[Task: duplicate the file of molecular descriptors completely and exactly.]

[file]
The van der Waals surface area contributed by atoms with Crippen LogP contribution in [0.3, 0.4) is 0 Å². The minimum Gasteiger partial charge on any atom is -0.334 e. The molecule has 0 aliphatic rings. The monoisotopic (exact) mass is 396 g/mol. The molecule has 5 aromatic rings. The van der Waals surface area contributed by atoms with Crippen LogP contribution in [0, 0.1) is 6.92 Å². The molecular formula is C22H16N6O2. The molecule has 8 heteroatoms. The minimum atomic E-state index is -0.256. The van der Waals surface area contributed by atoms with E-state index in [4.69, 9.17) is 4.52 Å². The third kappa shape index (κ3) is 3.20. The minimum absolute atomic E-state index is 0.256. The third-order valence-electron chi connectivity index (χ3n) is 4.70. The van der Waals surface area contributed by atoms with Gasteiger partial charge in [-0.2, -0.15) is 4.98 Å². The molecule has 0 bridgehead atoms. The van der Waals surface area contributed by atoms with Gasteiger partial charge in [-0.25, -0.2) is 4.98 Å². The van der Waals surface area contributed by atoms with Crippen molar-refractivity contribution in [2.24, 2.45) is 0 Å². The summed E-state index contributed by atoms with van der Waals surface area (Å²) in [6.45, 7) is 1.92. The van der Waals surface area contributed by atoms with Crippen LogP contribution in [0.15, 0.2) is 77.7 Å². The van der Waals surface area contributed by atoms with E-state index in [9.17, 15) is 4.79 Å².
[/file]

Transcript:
The van der Waals surface area contributed by atoms with Crippen LogP contribution in [0.3, 0.4) is 0 Å². The minimum Gasteiger partial charge on any atom is -0.334 e. The molecule has 0 aliphatic rings. The monoisotopic (exact) mass is 396 g/mol. The molecule has 5 aromatic rings. The van der Waals surface area contributed by atoms with Crippen LogP contribution in [0, 0.1) is 6.92 Å². The molecular formula is C22H16N6O2. The molecule has 8 heteroatoms. The minimum atomic E-state index is -0.256. The van der Waals surface area contributed by atoms with E-state index in [4.69, 9.17) is 4.52 Å². The third kappa shape index (κ3) is 3.20. The minimum absolute atomic E-state index is 0.256. The third-order valence-electron chi connectivity index (χ3n) is 4.70. The van der Waals surface area contributed by atoms with Gasteiger partial charge in [-0.2, -0.15) is 4.98 Å². The molecule has 0 bridgehead atoms. The van der Waals surface area contributed by atoms with Gasteiger partial charge in [-0.25, -0.2) is 4.98 Å². The van der Waals surface area contributed by atoms with Crippen molar-refractivity contribution in [2.24, 2.45) is 0 Å². The summed E-state index contributed by atoms with van der Waals surface area (Å²) in [6.45, 7) is 1.92. The van der Waals surface area contributed by atoms with Crippen LogP contribution in [0.15, 0.2) is 77.7 Å². The van der Waals surface area contributed by atoms with E-state index in [9.17, 15) is 4.79 Å².